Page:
November 7, 2017 / 9:18 AM / 7 months ago

Britain's G4S lowers revenue outlook with no growth in Middle East, India

EDINBURGH (Reuters) - The world’s largest security group G4S downgraded its revenue growth outlook for the rest of the year on Tuesday, flagging a flat performance in the Middle East and India.

FILE PHOTO - A G4S security guard watches over some of the courts at the Wimbledon Tennis Championships, in London June 26, 2013. REUTERS/Eddie Keogh/File Photo

The UK outsourcing group said trading for the first nine months of the year was in line with expectations, but it now expected 2017 organic revenue growth of between 3 and 4 percent and “good” profit growth. Earlier in the year it had said full-year revenue growth would be 4 to 6 percent.

G4S, which provides outsourced services such as guarding, aviation screening and mobile patrols, said ‍organic revenue growth was 4.4 percent in the nine-month period, with expansion in all regions except the Middle East and India.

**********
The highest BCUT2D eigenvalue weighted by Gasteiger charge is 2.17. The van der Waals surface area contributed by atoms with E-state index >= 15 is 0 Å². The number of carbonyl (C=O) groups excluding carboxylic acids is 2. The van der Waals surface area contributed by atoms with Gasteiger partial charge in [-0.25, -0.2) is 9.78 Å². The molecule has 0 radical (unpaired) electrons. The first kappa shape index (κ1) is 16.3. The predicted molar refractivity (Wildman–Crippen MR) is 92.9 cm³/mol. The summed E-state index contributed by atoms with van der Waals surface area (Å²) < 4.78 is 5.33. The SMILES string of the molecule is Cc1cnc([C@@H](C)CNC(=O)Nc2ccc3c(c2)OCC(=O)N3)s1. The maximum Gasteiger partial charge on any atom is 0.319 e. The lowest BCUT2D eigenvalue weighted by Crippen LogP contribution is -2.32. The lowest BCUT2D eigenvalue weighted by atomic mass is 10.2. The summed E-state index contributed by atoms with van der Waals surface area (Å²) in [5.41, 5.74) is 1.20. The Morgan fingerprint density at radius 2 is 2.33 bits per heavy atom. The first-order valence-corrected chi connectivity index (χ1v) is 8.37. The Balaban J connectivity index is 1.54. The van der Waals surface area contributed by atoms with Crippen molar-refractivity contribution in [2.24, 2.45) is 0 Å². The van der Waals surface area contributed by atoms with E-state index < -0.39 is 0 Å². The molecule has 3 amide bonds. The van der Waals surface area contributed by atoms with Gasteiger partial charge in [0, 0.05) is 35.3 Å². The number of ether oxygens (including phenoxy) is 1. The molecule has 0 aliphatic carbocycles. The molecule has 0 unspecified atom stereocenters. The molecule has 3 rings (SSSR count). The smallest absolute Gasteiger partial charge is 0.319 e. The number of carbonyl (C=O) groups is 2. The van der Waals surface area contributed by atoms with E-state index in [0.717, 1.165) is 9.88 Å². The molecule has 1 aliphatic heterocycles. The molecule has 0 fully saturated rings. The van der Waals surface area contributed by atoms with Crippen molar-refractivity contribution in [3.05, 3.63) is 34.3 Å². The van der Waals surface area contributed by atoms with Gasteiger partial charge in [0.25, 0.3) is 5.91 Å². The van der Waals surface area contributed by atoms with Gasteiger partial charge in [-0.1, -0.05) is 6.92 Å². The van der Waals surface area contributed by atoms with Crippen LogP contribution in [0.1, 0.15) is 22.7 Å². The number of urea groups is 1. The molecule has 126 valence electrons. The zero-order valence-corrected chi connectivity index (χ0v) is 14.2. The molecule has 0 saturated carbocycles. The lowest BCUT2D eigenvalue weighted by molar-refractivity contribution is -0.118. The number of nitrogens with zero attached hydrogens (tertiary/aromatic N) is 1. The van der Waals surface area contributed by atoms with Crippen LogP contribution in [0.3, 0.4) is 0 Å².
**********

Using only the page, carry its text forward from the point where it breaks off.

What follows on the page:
Those regions were already contracting at mid-year and G4S’s shares have since fallen 17 percent versus a flat performance for Britain’s FTSE 100

Bid pipeline and contract wins were “encouraging”, however, and net debt to earnings before interest, taxes, depreciation and amortisation were seen at 2.5 times or lower by year-end.

The company, whose main growth engine is now the United States, said systems and technology-enabled security was performing well in key markets and accounted for over 1.7 billion pounds ($2.23 billion) in annualised revenue, up from 1.5 billion in December.

Its retail cash solutions business were also expanding well.

G4S has been reducing its dependency on Britain after it overstretched on sensitive loss-making government contracts. Britain and Ireland now provide 15 percent of G4S’s revenue versus 22 percent in 2013.

It also had problems earlier this year when the head of a G4S-run immigration unit in Britain resigned following allegations of bullying and abuse at the centre.

($1 = 0.7610 pounds)

Reporting by Elisabeth O'Leary, Editing by Paul Sandle and Edmund Blair

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